Now 40 years later we have bigger mansions, narrower view points and huge depts that force both parents to work whether they like it or not.

    The key is unemployment and if this continues to increase then you will see the knock on affects and asset prices plummet. Bring on “wealth destruction”.

  6. “Panics do not destroy capital; they merely reveal the extent to which it has been destroyed by its betrayal into hopelessly unproductive works.” — John Mills

  7. Well I have bought a house. I have taken the profits from the sales of our inflated IP prices and put in towards an entry level house that I can paint any colour I feel like. It is a renovators delight which we can do ourselves as owner builders (and hopefully add back the value of any deflation in price ๐Ÿ™‚ ). I figure if we live there for 10 years plus and with only one parent having to work it works for us.

    If the market does crash I still have a bit of cash put aside to get a few positively geared apartment bargains again though ๐Ÿ˜‰

  8. IMO, “land” only equals “wealth”, if it is productive, i.e you are able to grow food to sustain yourself and others. “House” is a depreciating non-productive asset, that requires maintenance (with exception of a few houses that double up as a shelter and an office for a small business), and does not generate any “wealth”, unless it is rented at a net profit. Today, a typical investment property sits on a piece of former farmand (destruction of wealth), and is rented througha negative gearing scheme, which is another form of a gamble (also destruction of wealth).

    A house is a shelter, not an investment. An investment is finding an opportunity to provide shelter to others at a profit, i.e. creating an enterprise by providing supply to satisfy a demand in the market and making money out of it.

  9. @Romsey, quite an interesting link and yes I can (or it is obvious) that recessions and depressions are neither economic slumps (maybe for everyday folk they are) nor corrections. Indeed it is when a great transfer of wealth occur. Whatever the mechanism albeit mortgages, derivatives, ponzi schemes… The very top end up with more valuable assets and cash than when the “ecomony is going well”.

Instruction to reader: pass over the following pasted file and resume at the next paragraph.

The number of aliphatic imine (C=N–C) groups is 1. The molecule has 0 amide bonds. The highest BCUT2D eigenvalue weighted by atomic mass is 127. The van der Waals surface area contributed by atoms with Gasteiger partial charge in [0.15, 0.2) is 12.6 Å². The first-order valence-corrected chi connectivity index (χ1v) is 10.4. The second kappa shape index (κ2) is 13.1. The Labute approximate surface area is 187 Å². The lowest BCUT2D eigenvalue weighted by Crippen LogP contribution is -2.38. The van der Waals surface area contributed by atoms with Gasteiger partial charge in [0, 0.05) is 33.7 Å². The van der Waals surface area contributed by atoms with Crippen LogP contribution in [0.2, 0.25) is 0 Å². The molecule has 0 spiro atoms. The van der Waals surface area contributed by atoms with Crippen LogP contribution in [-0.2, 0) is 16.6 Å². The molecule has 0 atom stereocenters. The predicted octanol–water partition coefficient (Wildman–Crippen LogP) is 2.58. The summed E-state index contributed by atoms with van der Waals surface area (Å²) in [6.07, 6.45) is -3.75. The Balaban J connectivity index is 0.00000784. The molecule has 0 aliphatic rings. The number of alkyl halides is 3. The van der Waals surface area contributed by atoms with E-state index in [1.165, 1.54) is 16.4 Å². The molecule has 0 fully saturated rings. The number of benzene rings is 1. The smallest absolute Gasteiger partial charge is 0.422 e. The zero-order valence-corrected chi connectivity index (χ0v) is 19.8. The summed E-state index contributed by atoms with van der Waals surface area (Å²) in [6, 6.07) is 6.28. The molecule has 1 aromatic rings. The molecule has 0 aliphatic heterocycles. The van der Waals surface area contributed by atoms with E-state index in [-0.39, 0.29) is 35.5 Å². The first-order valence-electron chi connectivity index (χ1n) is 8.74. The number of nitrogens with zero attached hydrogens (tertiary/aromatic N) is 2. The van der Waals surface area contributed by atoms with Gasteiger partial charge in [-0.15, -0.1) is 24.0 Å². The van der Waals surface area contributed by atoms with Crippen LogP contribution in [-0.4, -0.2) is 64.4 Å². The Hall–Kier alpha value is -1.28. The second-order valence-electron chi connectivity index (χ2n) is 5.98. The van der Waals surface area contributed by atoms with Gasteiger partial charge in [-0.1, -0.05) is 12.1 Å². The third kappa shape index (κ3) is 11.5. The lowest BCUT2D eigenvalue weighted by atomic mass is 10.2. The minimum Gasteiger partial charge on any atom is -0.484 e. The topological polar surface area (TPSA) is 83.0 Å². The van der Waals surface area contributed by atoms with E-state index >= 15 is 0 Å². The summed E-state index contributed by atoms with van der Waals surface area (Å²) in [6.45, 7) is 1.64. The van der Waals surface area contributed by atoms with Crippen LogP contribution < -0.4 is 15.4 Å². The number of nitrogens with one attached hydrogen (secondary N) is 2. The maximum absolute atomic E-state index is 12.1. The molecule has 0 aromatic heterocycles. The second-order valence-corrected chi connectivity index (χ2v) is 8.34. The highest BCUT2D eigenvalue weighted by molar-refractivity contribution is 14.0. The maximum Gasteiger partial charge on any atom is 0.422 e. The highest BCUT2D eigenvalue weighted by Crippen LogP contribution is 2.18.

This is (has to be) evident with the U.S. Many corporation, conglomerates that originated from the U.S. are going absolutely fantastic, things can’t be better for them, AND never have been better. Registering your head office in Delaware (apparently one of the world’s best tax havens), declaring your company broke, attaining huge stimulus packages, not paying anymore tax, and investing (and building) in factories China, Vietnam, producing stuff (crap?) for dirt cheap, retrench the local population and there is a humungus wealth transfer.

    The global economy couldn’t be better for the more upper echelons of the world. There is recession/depression for everyday folk, the ecomony is not good for everyday folk, there is a slowing down of economic activity and resources for everyday folk, and the onus of this huge debt burden is on…OK I won’t say it again.

    Reminds me of when I was younger years ago during the “Recession we had to have” my boss saying to me, “BotRot, don’t worry about the recession there is still all the money in the world flowing, its’ just flowing through different channels, you need to think of different ways of getting your hands on it”. Well yes, and no.

  10. @Steven Shaw, in most peoples cases the Debt is still there so if the value of the property
    you have borrowed aginst crashes then you can end up spending the next 20 years just trying to get back to even.
    So in answer to you question what is destroyed? Its your ability to invest due to your negative equity mate!!!

    @ Average bloke the fact that you think Steven makes a good point shows a true lack of understanding of
    what creates weath!

    You only create wealth when your not loosing money soundssimple but lots of people dont seem to understand the basic fact, if you want to create wealth use the money you have payed tax on to invest and the money
    that is made from that investment gets taxed and then reinvest that and so on and so on…..

  11. But Negatively Geared property reduces your income tax it allows you to ‘hold’ the property longer than you otherwise would be able to whilst you wait for the next boom. Well that’s what smart investors do anyway.

    You seem to get stuck on using the recent spate of dumb Investors whilst forgetting about the Smart long term Investors who are not in the least bit worried as long as Swanny leaves their sacred cow untouched.

  12. @ Average Bloke,

    The “sacred cow” of negative gearing is a mathematical certainty for a person to lose money. The only way negative gearing scheme helps to make money is with capital gains -> greater fool theory. “Smart” money involved in these types of investments are not the people who got involved long time ago. Smart money are the banks who perpetuate this manna about negative gearing, and making money off loans, and governments, who get to collect fees and taxes on higher valuations of homes.

    “Only suckers buck the tiger, the odds are all on the house”

Comments are closed.